And yet the Bible is quite sympathetic to the atheistic viewpoint. Many of the Psalms, the entire book of Job, Habakkuk, and the words of Jesus himself on the cross demonstrate the very real feelings of hopelessness and despair that are all too often a part of life. What does it mean when Jesus asks God why he has abandoned, forsaken him? Left alone, to die. His friends gone, his mission an apparent failure. Skip for a moment the Christian idea that somehow Jesus was God, just think about the Man, dying, alone, and hopeless. Even if you think of Jesus as simply a great moral teacher, for him to look into the heavens and say to God, "Where the hell are You?" is an astonishingly brave thing for the Bible to portray.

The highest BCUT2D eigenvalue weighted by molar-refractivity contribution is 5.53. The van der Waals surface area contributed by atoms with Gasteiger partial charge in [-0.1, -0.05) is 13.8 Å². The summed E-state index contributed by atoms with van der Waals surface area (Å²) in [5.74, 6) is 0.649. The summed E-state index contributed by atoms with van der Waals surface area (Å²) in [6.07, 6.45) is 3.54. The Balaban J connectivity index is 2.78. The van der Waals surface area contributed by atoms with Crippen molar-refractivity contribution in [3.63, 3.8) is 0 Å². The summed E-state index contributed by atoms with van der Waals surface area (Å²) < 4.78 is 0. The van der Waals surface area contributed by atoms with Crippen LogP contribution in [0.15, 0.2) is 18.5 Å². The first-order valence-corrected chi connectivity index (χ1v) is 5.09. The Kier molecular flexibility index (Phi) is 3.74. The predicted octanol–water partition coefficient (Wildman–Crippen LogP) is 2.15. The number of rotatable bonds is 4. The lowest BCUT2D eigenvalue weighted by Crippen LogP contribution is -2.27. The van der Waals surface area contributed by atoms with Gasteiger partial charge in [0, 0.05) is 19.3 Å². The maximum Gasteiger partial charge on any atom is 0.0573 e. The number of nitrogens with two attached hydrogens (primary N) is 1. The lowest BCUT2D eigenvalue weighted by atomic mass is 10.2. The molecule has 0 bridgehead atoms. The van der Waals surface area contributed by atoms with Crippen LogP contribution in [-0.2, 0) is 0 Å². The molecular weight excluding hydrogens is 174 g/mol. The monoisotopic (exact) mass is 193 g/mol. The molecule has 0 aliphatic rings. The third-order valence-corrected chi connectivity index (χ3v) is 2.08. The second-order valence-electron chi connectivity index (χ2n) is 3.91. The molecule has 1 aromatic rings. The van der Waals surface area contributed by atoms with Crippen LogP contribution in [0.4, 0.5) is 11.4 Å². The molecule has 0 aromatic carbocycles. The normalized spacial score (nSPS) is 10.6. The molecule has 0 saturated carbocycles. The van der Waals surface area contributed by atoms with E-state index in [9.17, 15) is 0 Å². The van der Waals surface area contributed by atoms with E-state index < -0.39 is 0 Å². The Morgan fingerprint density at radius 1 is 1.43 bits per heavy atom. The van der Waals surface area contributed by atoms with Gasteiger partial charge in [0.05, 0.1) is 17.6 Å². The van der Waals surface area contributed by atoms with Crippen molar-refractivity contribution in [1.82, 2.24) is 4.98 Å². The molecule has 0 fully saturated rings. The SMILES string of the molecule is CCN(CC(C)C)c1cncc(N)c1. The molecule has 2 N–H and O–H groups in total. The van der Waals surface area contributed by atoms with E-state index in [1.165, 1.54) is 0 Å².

It is a cry I understand and sympathize with more than I do with those who claim to have God all figured out and stuffed and mounted on a wall. I think the Bible understands and sympathizes with it more as well. In Job, there are 3 characters who represent the traditional religious viewpoint of blaming the victim. This view is understandable too, at least. To let go of the idea that only bad people have bad things happen to them requires more faith than some seem to have. To accept both chaos (the randomness of evil) and order (karma, sowing and reaping) as part of life is to walk a narrow path between two pits. But then Jesus did say something about the path being narrow.